Regardless, the local board of adjustment denied the motion. It stated that neither the positive nor negative criteria had been met. A lower court reversed the decision because the board’s resolution failed to state findings of fact or conclusions of law. It held that the company clearly demonstrated, through the testimony of experts, that a significant gap existed, that the site was unique, and that the company had carefully considered other alternative sites and had made the conclusion that the chosen site would create the least intrusive means of addressing the gap problem. In addition, the lower court noted that the board failed to demonstrate a significant negative impact if the site were approved, and it did not suggest alternative sites that the company possibly ignored. Thus, its denial of the application was held to be arbitrary and capricious.

On appeal, the board admitted that its resolution may have stated its conclusions in a summary fashion, but maintained that the verbatim public hearing transcripts substantially supported its decision. It also argued that a board is only required to set forth its reasons in detail when it grants a variance, not when it denies one.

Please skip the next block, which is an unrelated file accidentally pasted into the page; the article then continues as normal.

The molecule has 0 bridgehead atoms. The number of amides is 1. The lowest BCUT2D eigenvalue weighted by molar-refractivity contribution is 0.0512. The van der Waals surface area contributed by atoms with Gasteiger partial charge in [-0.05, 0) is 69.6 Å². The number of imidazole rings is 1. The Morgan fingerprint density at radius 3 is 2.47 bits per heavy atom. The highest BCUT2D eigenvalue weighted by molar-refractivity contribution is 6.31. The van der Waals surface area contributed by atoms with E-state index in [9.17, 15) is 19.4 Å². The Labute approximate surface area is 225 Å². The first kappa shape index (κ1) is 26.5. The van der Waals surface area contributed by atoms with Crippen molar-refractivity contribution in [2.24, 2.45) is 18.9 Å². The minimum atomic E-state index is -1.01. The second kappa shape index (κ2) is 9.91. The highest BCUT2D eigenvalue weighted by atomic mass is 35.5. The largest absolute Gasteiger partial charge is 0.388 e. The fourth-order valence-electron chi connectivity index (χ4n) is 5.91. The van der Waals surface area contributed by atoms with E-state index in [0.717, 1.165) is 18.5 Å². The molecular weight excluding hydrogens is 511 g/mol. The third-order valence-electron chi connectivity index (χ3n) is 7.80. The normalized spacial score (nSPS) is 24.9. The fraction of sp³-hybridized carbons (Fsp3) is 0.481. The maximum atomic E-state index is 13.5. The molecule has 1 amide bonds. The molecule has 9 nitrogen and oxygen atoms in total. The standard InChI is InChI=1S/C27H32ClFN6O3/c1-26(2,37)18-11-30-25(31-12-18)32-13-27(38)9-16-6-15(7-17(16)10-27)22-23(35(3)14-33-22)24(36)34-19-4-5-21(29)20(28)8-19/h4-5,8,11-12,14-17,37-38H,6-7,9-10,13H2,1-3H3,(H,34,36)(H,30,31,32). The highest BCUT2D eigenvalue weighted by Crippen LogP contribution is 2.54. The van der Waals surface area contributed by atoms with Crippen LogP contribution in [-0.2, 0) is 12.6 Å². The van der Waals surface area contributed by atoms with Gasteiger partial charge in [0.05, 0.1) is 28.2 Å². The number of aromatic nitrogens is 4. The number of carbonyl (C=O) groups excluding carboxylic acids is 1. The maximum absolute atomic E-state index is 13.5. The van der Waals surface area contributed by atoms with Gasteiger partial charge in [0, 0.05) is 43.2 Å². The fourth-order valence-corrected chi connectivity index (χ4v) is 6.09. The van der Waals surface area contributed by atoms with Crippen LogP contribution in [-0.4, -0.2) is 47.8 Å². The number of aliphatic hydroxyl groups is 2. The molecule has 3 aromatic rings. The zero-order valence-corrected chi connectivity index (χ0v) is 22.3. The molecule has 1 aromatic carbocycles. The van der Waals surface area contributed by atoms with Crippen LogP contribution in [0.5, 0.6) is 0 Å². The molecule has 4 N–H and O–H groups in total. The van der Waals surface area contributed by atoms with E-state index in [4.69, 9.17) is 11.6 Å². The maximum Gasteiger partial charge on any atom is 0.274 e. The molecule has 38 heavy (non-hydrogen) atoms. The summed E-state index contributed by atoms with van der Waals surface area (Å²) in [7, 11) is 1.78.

The Appellate Division noted that N.J.S.A. 40:55D-10(g) provides that a memorializing resolution may be adopted at a meeting held no later than forty-five days after the date of the meeting at which the board voted to grant or deny approval. Such a memorializing resolution must include findings of fact and conclusions based on each decision. According to the Court, this board’s resolution did not comply with the statute because it was dated more than forty-five days after the meeting. In addition, a resolution must contain sufficient findings, based on the submitted evidence, to satisfy a reviewing court that the board has analyzed the variance request properly. In this case, the Court concluded that the board’s factual findings consisted only of conclusory statements and lacked any findings of fact. It merely identified the applicant, described the site, summarized the experts’ testimony, and reiterated selected comments by the board members.